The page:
• Standing Quad Stretch: stand straight, bend your right knee, bringing your heel toward your bum. Hold your right ankle so that you feel the stretch on your quadriceps.
  • Standing Calf Stretch: With both feet flat on the floor, extend your right leg behind you with a straight right knee.
  • Seated Hamstring Stretch: Sit on the ground and extend your legs straight in front of you, keeping them together with your knees straight. Point your toes to the sky and touch them, or get as close as you can to touching them.

Once you've stretched out properly, it's time to work through some exercises and drills with your teammates.

Soccer Warm Up Exercises

After you've spent around 10-15 minutes working through a selection of static and dynamic stretches, the muscles should be nicely loosened up and it's time to start moving on to more football-related activities. The next phase of the warm-up should focus on basic exercises for sharpening up ball control skills and bringing in some more explosive bursts of energy.

#6. Short Sprints

To pick up the pace following the dynamic stretching, it can be useful for players to complete a series of short 10 metre sprints. Set up four cones in a straight line, each one 10 metres ahead of the last; players should line up at the first cone, then sprint to the second cone, jog back to the starting point, sprint to the third cone, jog back to the starting point, and then sprint to the final cone to finish the exercise.

#7. Zigzag Dribble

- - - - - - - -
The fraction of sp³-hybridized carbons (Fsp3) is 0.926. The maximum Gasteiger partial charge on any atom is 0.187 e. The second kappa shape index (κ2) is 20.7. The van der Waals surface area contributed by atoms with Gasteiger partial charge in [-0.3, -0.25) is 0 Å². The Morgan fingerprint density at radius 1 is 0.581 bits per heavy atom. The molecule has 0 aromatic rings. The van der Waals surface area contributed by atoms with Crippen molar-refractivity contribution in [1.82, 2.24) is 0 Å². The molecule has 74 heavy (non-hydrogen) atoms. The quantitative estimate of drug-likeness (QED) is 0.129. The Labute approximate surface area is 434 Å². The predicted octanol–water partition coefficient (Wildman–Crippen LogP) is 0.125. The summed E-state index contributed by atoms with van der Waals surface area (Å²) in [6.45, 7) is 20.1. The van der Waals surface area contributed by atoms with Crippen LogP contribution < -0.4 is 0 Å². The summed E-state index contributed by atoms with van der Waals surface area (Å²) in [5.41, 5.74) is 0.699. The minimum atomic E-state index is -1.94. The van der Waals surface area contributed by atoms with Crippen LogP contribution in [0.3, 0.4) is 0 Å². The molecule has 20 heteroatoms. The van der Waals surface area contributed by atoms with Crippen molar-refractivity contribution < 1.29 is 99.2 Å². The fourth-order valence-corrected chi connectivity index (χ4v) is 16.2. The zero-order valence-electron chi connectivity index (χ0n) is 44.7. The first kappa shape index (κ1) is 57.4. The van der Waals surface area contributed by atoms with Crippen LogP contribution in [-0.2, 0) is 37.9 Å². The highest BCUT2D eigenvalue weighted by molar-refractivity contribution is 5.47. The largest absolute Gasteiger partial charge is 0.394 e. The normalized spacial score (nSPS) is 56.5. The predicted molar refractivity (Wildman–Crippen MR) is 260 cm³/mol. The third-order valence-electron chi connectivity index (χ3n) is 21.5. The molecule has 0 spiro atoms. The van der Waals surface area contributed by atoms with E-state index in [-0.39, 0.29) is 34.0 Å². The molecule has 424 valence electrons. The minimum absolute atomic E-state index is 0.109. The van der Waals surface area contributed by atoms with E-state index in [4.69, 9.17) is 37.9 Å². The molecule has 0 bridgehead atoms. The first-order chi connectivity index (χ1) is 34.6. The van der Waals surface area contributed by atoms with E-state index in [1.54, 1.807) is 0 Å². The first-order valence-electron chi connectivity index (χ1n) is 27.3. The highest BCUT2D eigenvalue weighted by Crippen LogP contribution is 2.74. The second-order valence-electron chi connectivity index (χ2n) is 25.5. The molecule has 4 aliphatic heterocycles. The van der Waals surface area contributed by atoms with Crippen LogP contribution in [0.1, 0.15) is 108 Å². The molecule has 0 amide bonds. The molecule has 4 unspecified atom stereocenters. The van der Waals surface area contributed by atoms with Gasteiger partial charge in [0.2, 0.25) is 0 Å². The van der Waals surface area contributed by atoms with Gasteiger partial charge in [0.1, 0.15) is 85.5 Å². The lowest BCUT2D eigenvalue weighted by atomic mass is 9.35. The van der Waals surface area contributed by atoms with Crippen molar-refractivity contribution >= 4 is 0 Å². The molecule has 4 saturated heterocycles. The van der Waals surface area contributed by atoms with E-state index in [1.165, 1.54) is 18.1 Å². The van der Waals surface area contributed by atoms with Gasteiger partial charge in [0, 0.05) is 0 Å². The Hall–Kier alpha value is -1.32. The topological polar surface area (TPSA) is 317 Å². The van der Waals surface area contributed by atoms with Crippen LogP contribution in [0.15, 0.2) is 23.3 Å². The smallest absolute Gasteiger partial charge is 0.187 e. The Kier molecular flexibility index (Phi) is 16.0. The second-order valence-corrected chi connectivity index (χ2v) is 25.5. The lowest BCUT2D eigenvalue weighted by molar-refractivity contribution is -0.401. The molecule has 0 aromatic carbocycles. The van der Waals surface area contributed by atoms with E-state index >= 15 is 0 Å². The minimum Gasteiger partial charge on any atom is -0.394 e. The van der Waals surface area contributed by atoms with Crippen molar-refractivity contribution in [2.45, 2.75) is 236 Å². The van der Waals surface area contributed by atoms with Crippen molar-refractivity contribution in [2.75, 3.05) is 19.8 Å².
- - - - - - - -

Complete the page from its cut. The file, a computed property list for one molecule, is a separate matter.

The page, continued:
For this soccer dribbling drill, cones should be distributed in a zigzag formation, with each cone around 1.5 metres apart. Each player will grab a ball and take it in turn to dribble through the cones, first leading with their strongest foot before completing the exercise using their weaker foot.

#8. Passing Pairs

The team should split into pairs and spread out into two lines, with each pair facing each other around 5-10 metres apart. The exercise itself is simple; remaining on their toes and alert at all times, players will complete a series of first touch passes to the other person in their pair, using both feet to sharpen up their ball control skills pre-match.

Soccer Warm Up Drills

Now, it's time for the third and final stage of the warm-up: match situation drills that simulate the kind of conditions players will face once a soccer game begins. Below are a few of the best soccer warm up drills for any coach to employ during this final stage of the warm-up.